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Thread: Sewing time

  1. #1
    Senior Member
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    Sewing time

    Ok diy'ers, question for you. Roughly how long would it take for a beginner to tackle a tarp like the hex tarp posted on diygearsupply? I have been working on some small projects to get some experience, but I'm still pretty new and I'm trying to decide if it would be worth the cost and time to make one vs just buying one.

    Thanks in advance.

  2. #2
    Senior Member Resqsarge03's Avatar
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    I've seen folks say between 10-20 hrs total. Sometimes they say it is a weekend project. It depends on your experience level and they also say having enough room to easily lay everything out speeds it up a lot. There is a great deal of information on the forums about the process. It should help you out.

  3. #3
    MAD777's Avatar
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    Times can vary greatly depending on whether you can work continuously or not. I have to cut my fabric on the floor and need to take a break now and then, for the sake of my knees.
    But it can certainly be done in a weekend or a day if you keep at it.

    I will add that I don't make my gear to save money. Very little is saved. It depends on whether you have a sewing machine and other tools already. If you are making gear with the latest and lightest materials, they are expensive to purchase. I make gear because I just love to make gear! From the design stage to the using stage, it's just plain fun. All part of the hobby for me.

    I fly fish but also tie my own flies. I find both activities relaxing.
    Mike
    "Life is a Project!"

  4. #4
    Senior Member SteelToe's Avatar
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    Times can vary greatly depending on whether you can work continuously or not.
    BINGO!

    I don't have a sewing table, so I put mine on the counter and have to stand on one leg, while the other delicately runs the foot pedal. I've gotten used to it (probably ruining my posture), but at first I had to take lots of breaks, and I just didn't feel like sewing as much (not fun!)

    My first tarp took 4 days (cut fabric, sew ridgeline, attach reinforcements, grosgrain)
    My second tarp is taking 2.5 days (cut and sew ridgeline, attach reinforcements and grosgrain) so far, and I'm not really pushing it after work, either.

    TCB

  5. #5
    Detail Man's Avatar
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    You said you were a beginner gear maker. That qualifies your question in such a way as to make it hard to say. We don't know your skills, the machine you have, and any similar experience you may or may not have. Based on my own experience of doing something brand new for the first time, it will take 3-5 times longer (at least) on the first one than the third one you will make, whatever "it" is.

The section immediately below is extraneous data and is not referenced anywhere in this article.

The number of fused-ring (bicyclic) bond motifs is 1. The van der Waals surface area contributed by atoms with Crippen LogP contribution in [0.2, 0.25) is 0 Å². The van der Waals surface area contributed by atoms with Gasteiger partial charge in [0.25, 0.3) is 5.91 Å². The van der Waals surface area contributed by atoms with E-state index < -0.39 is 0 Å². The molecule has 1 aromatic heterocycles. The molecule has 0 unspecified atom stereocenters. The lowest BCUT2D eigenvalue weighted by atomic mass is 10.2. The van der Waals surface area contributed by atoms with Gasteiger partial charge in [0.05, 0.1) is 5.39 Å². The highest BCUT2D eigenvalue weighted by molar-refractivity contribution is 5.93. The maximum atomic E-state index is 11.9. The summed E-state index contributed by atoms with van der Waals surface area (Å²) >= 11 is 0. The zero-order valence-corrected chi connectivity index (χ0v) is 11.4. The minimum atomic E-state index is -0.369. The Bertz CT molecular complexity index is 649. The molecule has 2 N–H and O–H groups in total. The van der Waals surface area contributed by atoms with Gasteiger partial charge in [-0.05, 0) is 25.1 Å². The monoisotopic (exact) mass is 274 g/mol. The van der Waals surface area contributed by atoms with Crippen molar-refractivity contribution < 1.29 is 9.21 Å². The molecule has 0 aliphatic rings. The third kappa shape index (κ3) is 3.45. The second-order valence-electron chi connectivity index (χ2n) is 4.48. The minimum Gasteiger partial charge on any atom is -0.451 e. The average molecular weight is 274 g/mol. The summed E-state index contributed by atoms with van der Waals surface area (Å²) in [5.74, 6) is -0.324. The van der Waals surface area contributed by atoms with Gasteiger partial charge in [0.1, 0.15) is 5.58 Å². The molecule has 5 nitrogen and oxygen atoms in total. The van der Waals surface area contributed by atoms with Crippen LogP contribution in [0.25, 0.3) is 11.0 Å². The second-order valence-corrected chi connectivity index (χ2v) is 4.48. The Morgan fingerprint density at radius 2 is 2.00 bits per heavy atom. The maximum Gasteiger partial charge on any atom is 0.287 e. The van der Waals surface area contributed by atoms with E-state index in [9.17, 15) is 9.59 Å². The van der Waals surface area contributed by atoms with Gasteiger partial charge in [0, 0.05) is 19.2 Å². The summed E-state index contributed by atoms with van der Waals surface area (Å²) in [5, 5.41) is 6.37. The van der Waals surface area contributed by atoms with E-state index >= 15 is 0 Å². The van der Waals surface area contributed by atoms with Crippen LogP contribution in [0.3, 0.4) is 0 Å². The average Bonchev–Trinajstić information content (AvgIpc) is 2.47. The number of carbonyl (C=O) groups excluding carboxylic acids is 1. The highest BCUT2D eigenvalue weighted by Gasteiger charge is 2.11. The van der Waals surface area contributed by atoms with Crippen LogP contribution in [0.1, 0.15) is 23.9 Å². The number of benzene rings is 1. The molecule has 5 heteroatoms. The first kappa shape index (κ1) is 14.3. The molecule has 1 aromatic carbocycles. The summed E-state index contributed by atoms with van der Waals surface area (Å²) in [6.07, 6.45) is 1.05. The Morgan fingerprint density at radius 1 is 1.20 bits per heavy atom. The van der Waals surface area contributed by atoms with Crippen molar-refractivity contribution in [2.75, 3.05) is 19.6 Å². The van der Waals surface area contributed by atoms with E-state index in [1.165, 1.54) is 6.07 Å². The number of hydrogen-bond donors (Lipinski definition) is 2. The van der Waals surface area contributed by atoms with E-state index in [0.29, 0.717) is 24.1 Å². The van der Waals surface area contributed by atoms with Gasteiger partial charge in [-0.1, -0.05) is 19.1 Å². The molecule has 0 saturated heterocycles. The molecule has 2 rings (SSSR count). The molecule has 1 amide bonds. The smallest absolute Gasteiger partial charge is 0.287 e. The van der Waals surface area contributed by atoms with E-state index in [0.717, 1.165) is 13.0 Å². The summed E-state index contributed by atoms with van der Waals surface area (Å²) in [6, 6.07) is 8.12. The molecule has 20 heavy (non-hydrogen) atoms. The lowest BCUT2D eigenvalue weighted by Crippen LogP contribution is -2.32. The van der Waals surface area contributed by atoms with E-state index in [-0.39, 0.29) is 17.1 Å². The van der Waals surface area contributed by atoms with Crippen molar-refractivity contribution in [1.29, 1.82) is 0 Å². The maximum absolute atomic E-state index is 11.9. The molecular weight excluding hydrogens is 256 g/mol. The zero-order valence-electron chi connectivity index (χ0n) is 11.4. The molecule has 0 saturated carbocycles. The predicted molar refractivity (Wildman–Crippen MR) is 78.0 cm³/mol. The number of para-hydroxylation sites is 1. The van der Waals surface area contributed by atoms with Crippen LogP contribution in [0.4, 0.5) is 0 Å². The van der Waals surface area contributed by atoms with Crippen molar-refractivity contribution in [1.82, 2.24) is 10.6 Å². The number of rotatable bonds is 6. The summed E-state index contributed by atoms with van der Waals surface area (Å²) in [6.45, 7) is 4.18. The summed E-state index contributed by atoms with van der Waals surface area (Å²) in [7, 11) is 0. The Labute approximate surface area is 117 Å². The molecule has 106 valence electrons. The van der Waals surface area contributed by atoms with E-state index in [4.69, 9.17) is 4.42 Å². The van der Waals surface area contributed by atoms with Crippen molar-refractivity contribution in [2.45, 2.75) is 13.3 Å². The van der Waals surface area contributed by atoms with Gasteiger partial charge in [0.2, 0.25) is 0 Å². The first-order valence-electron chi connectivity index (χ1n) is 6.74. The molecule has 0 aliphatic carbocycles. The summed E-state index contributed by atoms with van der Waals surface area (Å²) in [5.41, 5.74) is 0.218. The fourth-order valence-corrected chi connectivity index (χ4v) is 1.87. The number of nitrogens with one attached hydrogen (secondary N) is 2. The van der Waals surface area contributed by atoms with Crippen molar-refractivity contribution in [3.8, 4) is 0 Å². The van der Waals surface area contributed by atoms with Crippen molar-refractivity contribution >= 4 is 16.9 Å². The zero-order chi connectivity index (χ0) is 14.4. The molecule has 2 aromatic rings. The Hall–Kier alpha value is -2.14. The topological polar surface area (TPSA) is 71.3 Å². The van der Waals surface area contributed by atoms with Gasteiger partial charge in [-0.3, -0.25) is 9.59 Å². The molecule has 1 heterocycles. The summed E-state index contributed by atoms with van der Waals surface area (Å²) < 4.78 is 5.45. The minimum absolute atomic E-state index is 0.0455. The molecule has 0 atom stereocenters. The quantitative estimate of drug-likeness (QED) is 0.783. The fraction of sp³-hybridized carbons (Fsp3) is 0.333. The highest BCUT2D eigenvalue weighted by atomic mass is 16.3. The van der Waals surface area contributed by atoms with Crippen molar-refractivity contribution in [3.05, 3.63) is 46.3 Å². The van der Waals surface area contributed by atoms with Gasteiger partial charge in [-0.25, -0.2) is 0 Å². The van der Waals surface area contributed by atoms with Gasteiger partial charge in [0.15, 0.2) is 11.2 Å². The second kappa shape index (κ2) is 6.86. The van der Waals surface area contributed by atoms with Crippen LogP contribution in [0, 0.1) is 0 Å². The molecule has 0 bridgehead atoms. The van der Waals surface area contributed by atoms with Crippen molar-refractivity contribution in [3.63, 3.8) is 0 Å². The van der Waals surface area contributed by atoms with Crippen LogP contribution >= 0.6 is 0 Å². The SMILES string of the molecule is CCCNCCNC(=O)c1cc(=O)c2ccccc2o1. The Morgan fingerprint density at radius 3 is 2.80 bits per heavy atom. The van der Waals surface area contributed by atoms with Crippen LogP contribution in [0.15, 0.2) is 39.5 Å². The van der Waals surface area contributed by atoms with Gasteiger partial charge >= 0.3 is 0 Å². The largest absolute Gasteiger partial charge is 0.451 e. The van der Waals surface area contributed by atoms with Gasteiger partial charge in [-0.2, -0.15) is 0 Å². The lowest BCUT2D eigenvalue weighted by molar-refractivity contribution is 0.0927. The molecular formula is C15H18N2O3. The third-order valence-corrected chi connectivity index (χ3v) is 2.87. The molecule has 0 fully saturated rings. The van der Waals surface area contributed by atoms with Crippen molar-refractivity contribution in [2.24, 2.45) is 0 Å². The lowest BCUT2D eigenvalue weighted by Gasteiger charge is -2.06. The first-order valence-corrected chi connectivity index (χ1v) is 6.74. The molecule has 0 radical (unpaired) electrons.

All of us here who DIY were beginners at some point. My advice is to do your homework, read the appropriate tutorials, get everything together, practice using the same material to get the feel for working with it (especially silnylon), then go for it. If at any point you're not satisfied, take out the seam, and try again. Perfection comes with practice.

    As far as saving money, you can if you don't count your time. The "I made this" factor can mean a lot. Whether or not that matters to you is a factor in determining the "worth" of DIYing your own tarp.

  6. #6
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    Well, thanks for the replies guys. I can't say that you've made my decision any easier, but you've given me more to think on. I'm planning on doing my first "big" project (an IX underquilt) as soon as the supplies come from diygearsupply (here's to hoping it ships before he goes on vacation). Maybe after I've done that I will have a better idea on if I want to tackle a tarp.

  7. #7
    Detail Man's Avatar
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    Well, I'm glad you're not discouraged from tackling a project. The IX UQ is a good project to start on, and Scott has good instructions for it. The fabric isn't too large to manage, the seams are shorter, all making for a quicker project. I followed his tutorial and had one completed in an afternoon.

    Good luck on it. I look forward to hearing how it turns out.

  8. #8
    doogie's Avatar
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    DIYing is addictive. I started before I found HF making stuff sacks and sleeping bag liners. Once I found HF, I quickly made myself some tree straps and whoopie slings and a fronkey bug net. Then I saw SteelerNation's gear hammock/camp chair/pack cover and decided to use that as my intro to new materials. It was a nice size project and got me used to dealing with silnylon without having to deal with too much material. I then jumped off the deep end and did a hex tarp, top quilt and gathered end hammock with side stretch knotty mod. I don't normally count my hours. The tarp had a fair amount of time at the thread injector, but I have things set up in my basement so that I can watch TV (or listen to it) while making gear. Sporting events are great since you can look up when something interesting happens. Anyway back to your question. My tarp I spent a few evenings preparing the space for working on the tarp, laying out the cuts and making them (measure twice, cut once), then I spent several hours on a Saturday and Sunday doing the majority of my thread injecting. By the next weekend I was ready to complete it by sealing the seams. I think that handling the silnylon previously saved me a lot of aggravation....or at least mentally prepared me for the aggravation.

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